Thursday, 26 May 2016

Words on paper

Sometimes creativity abandons its master. A muse wants to be free, and will do anything to stay that way.

Working in PR does little to help this. 

Before anyone launches into full on defence mode, hear me out. I write a lot of copy. I produce my fair share of press releases, blogs and web content, and without much thought there are words on white paper. Black ink in Times New Roman, size 12. I can type until it makes sense, and I can do it in a way which pleases everyone (or at least I hope so).

Typing everyday means that on occasion, words blur together. They don't hold much meaning, and they're just a means to an end. These words serve their purpose, and I start to search for more. Sometimes they come out violently, and at other times, arrive stiff with boredom.

Let's be frank, I love my job. That doesn't mean I have to love every piece of work I produce. Everything is well written, well edited, and well argued. The sole purpose of them is not to please me, but to fulfil the needs of my clients. There have been a handful of assignments that I have celebrated the end result of, but without the glory of a byline or recognition of a name, I don't have much to show for it.

I can deal with it. I'm getting paid to write (amongst other things), so I should count my blessings. Like I said, I love my job.

The other problem I face is that by the time I'm done in work, I have no desire whatsoever to write at home. This is a huge problem, because if I don't feel creatively satisfied with the copy I produce on a day to day basis, and if I don't write at home, then where do the words go?

No where. They just hover.

Then, they bother me. 

I can only describe it like when you swat away at flies on a sticky day. You just keep hoping they'll go away, even though their circumstances demand their survival.

I realised a while ago that I still needed my blog, if only for using it for creative expression and playing with a free form narrative. Yet, I found it particularly challenging to tap on the keys.

I could write on paper, and scribble in the safety of closed pages and smudges of ink. Yet, I couldn't publish a thing. Again, working in PR doesn't help this. Everything I do is about communicating. Too much information, or not enough, it's all down to the message. I'm starting to become quite selective about the stories that I share, despite the whole "heart on my sleeve" manta that I've become so attached to.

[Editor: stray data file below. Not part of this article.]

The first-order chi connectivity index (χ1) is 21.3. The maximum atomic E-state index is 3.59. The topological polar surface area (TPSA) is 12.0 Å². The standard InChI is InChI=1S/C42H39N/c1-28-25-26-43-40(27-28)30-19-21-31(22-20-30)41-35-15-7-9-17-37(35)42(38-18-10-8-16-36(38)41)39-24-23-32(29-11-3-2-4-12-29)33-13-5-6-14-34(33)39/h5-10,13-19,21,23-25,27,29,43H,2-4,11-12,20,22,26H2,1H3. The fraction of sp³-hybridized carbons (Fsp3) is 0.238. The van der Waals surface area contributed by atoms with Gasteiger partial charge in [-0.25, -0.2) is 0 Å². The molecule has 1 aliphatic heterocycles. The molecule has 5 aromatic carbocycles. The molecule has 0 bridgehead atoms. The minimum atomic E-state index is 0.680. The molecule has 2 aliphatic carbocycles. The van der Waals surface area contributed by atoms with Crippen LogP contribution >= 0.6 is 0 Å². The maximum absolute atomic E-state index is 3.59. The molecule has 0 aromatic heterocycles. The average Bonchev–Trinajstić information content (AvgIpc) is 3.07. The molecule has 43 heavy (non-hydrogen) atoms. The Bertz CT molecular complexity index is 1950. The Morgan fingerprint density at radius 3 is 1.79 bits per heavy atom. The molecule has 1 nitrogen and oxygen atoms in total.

I've betrayed the ink on my fingers, and I've started to censor myself. I've made a very conscious effort to rectify this, because I don't believe in half truths. Every single story on my blog is something that has happened to me, and only I can recount my version. These are my fingerprints.

Despite the long absence of imagination, I was determined to put more "me" into everything I did at work. A word here and there, that would suffice. It's subtle, but it helps me justify the job.

My other (and obvious) problem is the "fluffy" side of my writing that keeps getting drilled out of me. Its a lot like losing your voice, when you're trying to break through the rough flesh of your throat.

It seemed ludicrous to me that even when I was writing to style, some of it was still considered fluff. I can admit that I am the "fluffy" one out of the group. It seems that fluff in this business is a barometer of talent, but despite that, I successfully get coverage for my clients.

At first, I was quite offended. I'm aware that I tell stories like a child around a campfire, sometimes at a whisper and sometimes clouding my tales with smoke and charcoal. Sometimes there's a bit of crackling, a touch of sound and detail. I like adjectives, and I like emotive language. I'm aware there is a time and a place for this.

That's not to say I'm not good at what I do, because I am. I just fight for creativity within creative industries, and my argument that we should never rest on our laurels. Just because something has always been done a certain way doesn't mean it always has to stay the same. Writing is a unique blend of science and art, so why abandon the colour of it?

I'm also aware that very few people relate to the cultural significance of a personal essay, or the weight of confessional writing. These words belong in the little cities of the internet, in the citadels of human beings. These words belong here, where I can protect them.